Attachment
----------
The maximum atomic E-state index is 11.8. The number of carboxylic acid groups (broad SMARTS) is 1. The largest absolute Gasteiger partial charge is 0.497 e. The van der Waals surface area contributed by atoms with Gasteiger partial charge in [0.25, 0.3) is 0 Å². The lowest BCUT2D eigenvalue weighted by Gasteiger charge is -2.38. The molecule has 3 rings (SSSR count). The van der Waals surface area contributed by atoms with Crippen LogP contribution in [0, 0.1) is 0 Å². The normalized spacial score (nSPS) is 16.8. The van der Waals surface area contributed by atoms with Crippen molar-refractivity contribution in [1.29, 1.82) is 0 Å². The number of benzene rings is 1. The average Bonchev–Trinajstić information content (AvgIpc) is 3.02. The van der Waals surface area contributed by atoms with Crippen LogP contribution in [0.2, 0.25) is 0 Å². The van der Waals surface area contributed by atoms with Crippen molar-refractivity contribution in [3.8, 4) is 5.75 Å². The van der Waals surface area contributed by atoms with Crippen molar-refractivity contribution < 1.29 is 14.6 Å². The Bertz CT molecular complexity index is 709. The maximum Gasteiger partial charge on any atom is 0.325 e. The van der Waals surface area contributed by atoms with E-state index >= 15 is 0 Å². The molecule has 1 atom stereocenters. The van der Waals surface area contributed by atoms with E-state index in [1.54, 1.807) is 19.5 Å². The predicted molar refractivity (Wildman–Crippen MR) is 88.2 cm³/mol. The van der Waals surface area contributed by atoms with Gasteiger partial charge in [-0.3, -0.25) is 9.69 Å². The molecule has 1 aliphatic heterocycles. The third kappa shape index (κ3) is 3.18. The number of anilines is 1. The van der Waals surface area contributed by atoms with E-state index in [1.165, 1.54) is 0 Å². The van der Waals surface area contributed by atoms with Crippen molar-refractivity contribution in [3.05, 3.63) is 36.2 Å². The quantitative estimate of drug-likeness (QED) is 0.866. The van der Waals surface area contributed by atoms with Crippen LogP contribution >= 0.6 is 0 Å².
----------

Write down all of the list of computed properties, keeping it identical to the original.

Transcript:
The maximum atomic E-state index is 11.8. The number of carboxylic acid groups (broad SMARTS) is 1. The largest absolute Gasteiger partial charge is 0.497 e. The van der Waals surface area contributed by atoms with Gasteiger partial charge in [0.25, 0.3) is 0 Å². The lowest BCUT2D eigenvalue weighted by Gasteiger charge is -2.38. The molecule has 3 rings (SSSR count). The van der Waals surface area contributed by atoms with Crippen LogP contribution in [0, 0.1) is 0 Å². The normalized spacial score (nSPS) is 16.8. The van der Waals surface area contributed by atoms with Crippen molar-refractivity contribution in [1.29, 1.82) is 0 Å². The number of benzene rings is 1. The average Bonchev–Trinajstić information content (AvgIpc) is 3.02. The van der Waals surface area contributed by atoms with Crippen LogP contribution in [0.2, 0.25) is 0 Å². The van der Waals surface area contributed by atoms with Crippen molar-refractivity contribution in [3.8, 4) is 5.75 Å². The van der Waals surface area contributed by atoms with Crippen molar-refractivity contribution < 1.29 is 14.6 Å². The Bertz CT molecular complexity index is 709. The maximum Gasteiger partial charge on any atom is 0.325 e. The van der Waals surface area contributed by atoms with E-state index >= 15 is 0 Å². The molecule has 1 atom stereocenters. The van der Waals surface area contributed by atoms with E-state index in [1.54, 1.807) is 19.5 Å². The predicted molar refractivity (Wildman–Crippen MR) is 88.2 cm³/mol. The van der Waals surface area contributed by atoms with Gasteiger partial charge in [-0.3, -0.25) is 9.69 Å². The molecule has 1 aliphatic heterocycles. The third kappa shape index (κ3) is 3.18. The number of anilines is 1. The van der Waals surface area contributed by atoms with E-state index in [1.165, 1.54) is 0 Å². The van der Waals surface area contributed by atoms with Crippen molar-refractivity contribution in [3.05, 3.63) is 36.2 Å². The quantitative estimate of drug-likeness (QED) is 0.866. The van der Waals surface area contributed by atoms with Crippen LogP contribution >= 0.6 is 0 Å².